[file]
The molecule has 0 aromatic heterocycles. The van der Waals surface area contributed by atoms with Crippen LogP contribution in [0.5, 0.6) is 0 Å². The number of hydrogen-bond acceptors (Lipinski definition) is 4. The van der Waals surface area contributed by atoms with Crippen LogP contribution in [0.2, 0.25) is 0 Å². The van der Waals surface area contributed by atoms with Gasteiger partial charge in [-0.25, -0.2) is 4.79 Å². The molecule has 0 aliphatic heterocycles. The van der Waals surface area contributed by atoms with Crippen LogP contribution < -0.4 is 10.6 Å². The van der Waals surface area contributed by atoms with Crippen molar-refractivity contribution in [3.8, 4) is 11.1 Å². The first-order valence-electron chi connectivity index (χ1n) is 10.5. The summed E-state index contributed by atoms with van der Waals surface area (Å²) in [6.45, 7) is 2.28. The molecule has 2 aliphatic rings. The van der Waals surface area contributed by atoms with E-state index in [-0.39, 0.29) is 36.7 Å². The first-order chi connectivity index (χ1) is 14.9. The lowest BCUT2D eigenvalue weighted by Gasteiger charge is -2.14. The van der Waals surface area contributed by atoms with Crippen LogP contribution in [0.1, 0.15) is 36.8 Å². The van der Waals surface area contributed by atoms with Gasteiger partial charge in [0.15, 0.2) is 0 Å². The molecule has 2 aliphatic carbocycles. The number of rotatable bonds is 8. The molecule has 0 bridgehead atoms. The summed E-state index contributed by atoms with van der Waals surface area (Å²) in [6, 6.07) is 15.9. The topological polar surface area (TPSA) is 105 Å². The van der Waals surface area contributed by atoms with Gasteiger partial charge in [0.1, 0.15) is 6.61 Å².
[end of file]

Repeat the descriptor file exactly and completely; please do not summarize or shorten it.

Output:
The molecule has 0 aromatic heterocycles. The van der Waals surface area contributed by atoms with Crippen LogP contribution in [0.5, 0.6) is 0 Å². The number of hydrogen-bond acceptors (Lipinski definition) is 4. The van der Waals surface area contributed by atoms with Crippen LogP contribution in [0.2, 0.25) is 0 Å². The van der Waals surface area contributed by atoms with Gasteiger partial charge in [-0.25, -0.2) is 4.79 Å². The molecule has 0 aliphatic heterocycles. The van der Waals surface area contributed by atoms with Crippen LogP contribution < -0.4 is 10.6 Å². The van der Waals surface area contributed by atoms with Crippen molar-refractivity contribution in [3.8, 4) is 11.1 Å². The first-order valence-electron chi connectivity index (χ1n) is 10.5. The summed E-state index contributed by atoms with van der Waals surface area (Å²) in [6.45, 7) is 2.28. The molecule has 2 aliphatic rings. The van der Waals surface area contributed by atoms with E-state index in [-0.39, 0.29) is 36.7 Å². The first-order chi connectivity index (χ1) is 14.9. The lowest BCUT2D eigenvalue weighted by Gasteiger charge is -2.14. The van der Waals surface area contributed by atoms with Crippen LogP contribution in [0.1, 0.15) is 36.8 Å². The van der Waals surface area contributed by atoms with Gasteiger partial charge in [0.15, 0.2) is 0 Å². The molecule has 2 aliphatic carbocycles. The number of rotatable bonds is 8. The molecule has 0 bridgehead atoms. The summed E-state index contributed by atoms with van der Waals surface area (Å²) in [6, 6.07) is 15.9. The topological polar surface area (TPSA) is 105 Å². The van der Waals surface area contributed by atoms with Gasteiger partial charge in [0.1, 0.15) is 6.61 Å².